Home News Mexico Tijuana still Mexico’s bloodiest city despite drop in homicides. Blame drug violence

Tijuana still Mexico’s bloodiest city despite drop in homicides. Blame drug violence

Tijuana still Mexico’s bloodiest city despite drop in homicides. Blame drug violence
Common graves are used to bury some of the dead on Nov. 22, 2019, at a cemetery in Tijuana, which once again had the highest number of homicides of any Mexican city in 2019. (Guillermo Arias / AFP/Getty Images)

By WENDY FRY JAN. 7, 2020 11:27 AM

TIJUANA —  Tijuana once again topped the list as the city in Mexico with the highest number of homicides in 2019, surpassing other municipalities across the country by hundreds of killings.

The city closed out the year with approximately 2,185 homicides — a reduction of about 321 slayings from the record-breaking 2018, which earned Tijuana the title of most violent city in the world by a Mexican nonprofit advocacy group.

It’s the second year in a row there have been more than 2,000 homicides in this border city of about 1.8 million people where small-time dealers fight and die for the right to sell drugs to a growing local market. Tijuana has also long been the battleground for international drug-trafficking organizations fighting for control of routes to the U.S.

On Tuesday, the last day of the year, the body of a young man between 25 and 30 years old was found around noon on Miguel Hidalgo Avenue in the Colonia 3 de Octubre neighborhood. He had been shot in the head, according to local police. Later in the afternoon, a man at the General Hospital of Tijuana succumbed to gunshot wounds he sustained earlier in the week.

Those two homicides were the last reported in 2019, but sometimes the final numbers tick up because more victims are either discovered or identified after year’s end.

Mexico’s Secretary of Public Safety Alfonso Durazo said at a news conference in mid-December that a special strategy backed by the newly-formed national guard and the Mexican army has managed to slightly reduce the number of homicides in Tijuana. He said the strategy includes patrolling high-conflict zones within the city and manning checkpoints.

The trend is continuing downward, though that might not yet be fully reflected by the high year-end totals, he said.

For example, the death toll was two on Dec. 31, 2019, compared with seven on the last day of 2018.

“That figure that had reached 24 homicides a day has gone down. Usually, [now] it is at three, four and sometimes it shoots at five cases … but we continue with the commitment to reduce them because even one homicide seems too high of a figure,” said Durazo.

Carlos Flores, commissioner of the State Security and Investigation Guard for Baja California, said that the high number of homicides in Tijuana pushed the state to No. 2 for homicides in Mexico for 2019.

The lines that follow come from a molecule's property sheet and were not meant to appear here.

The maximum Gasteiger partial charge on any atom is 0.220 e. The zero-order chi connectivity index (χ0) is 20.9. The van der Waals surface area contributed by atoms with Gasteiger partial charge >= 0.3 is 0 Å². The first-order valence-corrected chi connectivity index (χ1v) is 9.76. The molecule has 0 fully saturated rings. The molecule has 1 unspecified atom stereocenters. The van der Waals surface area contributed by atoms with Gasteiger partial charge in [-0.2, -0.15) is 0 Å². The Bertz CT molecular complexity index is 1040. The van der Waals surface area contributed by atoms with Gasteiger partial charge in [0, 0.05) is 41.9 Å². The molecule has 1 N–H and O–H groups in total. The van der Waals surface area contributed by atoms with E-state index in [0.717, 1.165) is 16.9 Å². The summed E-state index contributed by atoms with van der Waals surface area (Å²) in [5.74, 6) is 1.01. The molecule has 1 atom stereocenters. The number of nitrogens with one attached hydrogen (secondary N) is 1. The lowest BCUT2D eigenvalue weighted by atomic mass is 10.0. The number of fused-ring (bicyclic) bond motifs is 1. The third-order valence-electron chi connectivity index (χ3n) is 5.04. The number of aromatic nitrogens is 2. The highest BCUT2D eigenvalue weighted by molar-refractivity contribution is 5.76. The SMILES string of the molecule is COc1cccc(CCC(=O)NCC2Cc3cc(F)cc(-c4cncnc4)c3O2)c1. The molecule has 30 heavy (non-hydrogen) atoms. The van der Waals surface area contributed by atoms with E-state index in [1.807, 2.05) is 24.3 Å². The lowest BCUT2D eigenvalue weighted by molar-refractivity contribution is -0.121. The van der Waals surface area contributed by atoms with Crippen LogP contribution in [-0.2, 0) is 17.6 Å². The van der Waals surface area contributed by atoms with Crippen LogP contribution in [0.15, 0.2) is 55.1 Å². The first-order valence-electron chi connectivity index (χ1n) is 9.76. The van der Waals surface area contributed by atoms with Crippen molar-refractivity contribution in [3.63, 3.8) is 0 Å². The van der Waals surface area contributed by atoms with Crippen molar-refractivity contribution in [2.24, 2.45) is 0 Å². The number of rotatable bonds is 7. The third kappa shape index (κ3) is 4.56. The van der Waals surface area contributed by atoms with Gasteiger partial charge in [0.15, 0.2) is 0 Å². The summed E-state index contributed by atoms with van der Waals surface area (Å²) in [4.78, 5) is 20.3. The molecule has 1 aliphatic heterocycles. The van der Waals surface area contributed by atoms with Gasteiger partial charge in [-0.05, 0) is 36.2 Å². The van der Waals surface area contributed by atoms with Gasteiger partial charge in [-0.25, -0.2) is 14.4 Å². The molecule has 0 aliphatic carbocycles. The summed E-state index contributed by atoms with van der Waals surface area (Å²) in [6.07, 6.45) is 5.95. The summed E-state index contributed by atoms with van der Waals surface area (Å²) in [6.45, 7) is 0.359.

“Tijuana has been representing between 70% to 75% of the problem [in Baja California], so our main focus is here,” said Flores. “When we talk about a second place, that is Ensenada, but it is a very far second place,” said Flores. Officials reported slightly more than 250 homicides in Ensenada in 2019.

The total number of homicides for Baja California was 2,841 as of Dec. 27, according to Flores.

Though prosecutors were encouraged by any small dent in the skyrocketing homicide trends, Flores acknowledged they were not yet satisfied with their results, which he said “were obviously still way too high.”

He said there has been a 57% increase in arrest warrants issued in homicide cases last year compared with 2018.

Authorities are trying to fight criminal groups by charging all those who may be associated with a homicide, rather than just the person who pulled the trigger. But, in a country where just one in 10 homicides are solved and the conviction rate is less than 6%, it’s an uphill battle.

“We are focusing on fighting impunity in this crime,” Flores said.

According to data from Mexico’s National Institute of Statistics and Geography, the country had 154,557 homicides between 2010 and 2016, and in 95% of those cases, no one has been convicted. In Baja California, 6,443 people were slain during the same period and just 252 people were sentenced for those crimes — less than 4%.

Investigators said the root cause of the bloodshed follows trends from 2018 with lower-level drug dealers battling over street corners to control the local methamphetamine market in Tijuana.

Law enforcement officials also say the rise of the Cartel Jalisco Nueva Generación, or CJNG, which has gained power by forging alliances with remnants of the once-powerful Arellano Felix Cartel, has contributed to the violence. This summer, the organization unsuccessfully tried to seize complete control of Tijuana from the weakened Sinaloa Cartel after the downfall of its leader, Joaquín “El Chapo” Guzmán.

A March 2018 policy report from the University of San Diego’s Justice in Mexico project described the CJNG as “an offshoot of the Sinaloa Cartel that has managed to rebrand itself, consolidate splintered criminal networks and emerge as one of the most powerful drug trafficking organizations in Mexico.”

Fry writes for the San Diego Union-Tribune.


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